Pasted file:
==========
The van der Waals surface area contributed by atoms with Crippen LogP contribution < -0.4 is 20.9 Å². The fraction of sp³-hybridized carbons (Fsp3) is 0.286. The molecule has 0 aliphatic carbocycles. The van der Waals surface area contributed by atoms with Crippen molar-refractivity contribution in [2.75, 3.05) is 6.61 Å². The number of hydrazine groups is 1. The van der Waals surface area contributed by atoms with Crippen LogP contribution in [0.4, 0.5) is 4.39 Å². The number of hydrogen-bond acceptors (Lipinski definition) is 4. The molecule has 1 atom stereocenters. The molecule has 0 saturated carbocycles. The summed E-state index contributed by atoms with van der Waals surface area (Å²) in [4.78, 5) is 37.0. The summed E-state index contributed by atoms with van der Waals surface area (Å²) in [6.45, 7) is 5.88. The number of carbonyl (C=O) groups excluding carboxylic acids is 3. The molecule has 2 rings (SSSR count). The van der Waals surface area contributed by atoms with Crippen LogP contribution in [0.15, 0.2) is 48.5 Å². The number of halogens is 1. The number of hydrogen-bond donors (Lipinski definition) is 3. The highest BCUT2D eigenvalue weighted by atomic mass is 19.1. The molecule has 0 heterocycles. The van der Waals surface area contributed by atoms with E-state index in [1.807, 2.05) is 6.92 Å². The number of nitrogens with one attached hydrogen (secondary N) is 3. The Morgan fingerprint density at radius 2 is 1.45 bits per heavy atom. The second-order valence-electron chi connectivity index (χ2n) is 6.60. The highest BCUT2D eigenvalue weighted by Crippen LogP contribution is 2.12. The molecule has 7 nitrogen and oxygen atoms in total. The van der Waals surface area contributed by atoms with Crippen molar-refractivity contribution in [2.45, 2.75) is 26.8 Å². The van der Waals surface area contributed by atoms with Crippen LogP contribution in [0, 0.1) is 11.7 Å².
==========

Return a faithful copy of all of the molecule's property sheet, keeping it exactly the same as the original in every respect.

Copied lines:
The van der Waals surface area contributed by atoms with Crippen LogP contribution < -0.4 is 20.9 Å². The fraction of sp³-hybridized carbons (Fsp3) is 0.286. The molecule has 0 aliphatic carbocycles. The van der Waals surface area contributed by atoms with Crippen molar-refractivity contribution in [2.75, 3.05) is 6.61 Å². The number of hydrazine groups is 1. The van der Waals surface area contributed by atoms with Crippen LogP contribution in [0.4, 0.5) is 4.39 Å². The number of hydrogen-bond acceptors (Lipinski definition) is 4. The molecule has 1 atom stereocenters. The molecule has 0 saturated carbocycles. The summed E-state index contributed by atoms with van der Waals surface area (Å²) in [4.78, 5) is 37.0. The summed E-state index contributed by atoms with van der Waals surface area (Å²) in [6.45, 7) is 5.88. The number of carbonyl (C=O) groups excluding carboxylic acids is 3. The molecule has 2 rings (SSSR count). The van der Waals surface area contributed by atoms with Crippen LogP contribution in [0.15, 0.2) is 48.5 Å². The number of halogens is 1. The number of hydrogen-bond donors (Lipinski definition) is 3. The highest BCUT2D eigenvalue weighted by atomic mass is 19.1. The molecule has 0 heterocycles. The van der Waals surface area contributed by atoms with E-state index in [1.807, 2.05) is 6.92 Å². The number of nitrogens with one attached hydrogen (secondary N) is 3. The Morgan fingerprint density at radius 2 is 1.45 bits per heavy atom. The second-order valence-electron chi connectivity index (χ2n) is 6.60. The highest BCUT2D eigenvalue weighted by Crippen LogP contribution is 2.12. The molecule has 7 nitrogen and oxygen atoms in total. The van der Waals surface area contributed by atoms with Crippen molar-refractivity contribution in [2.45, 2.75) is 26.8 Å². The van der Waals surface area contributed by atoms with Crippen LogP contribution in [0, 0.1) is 11.7 Å².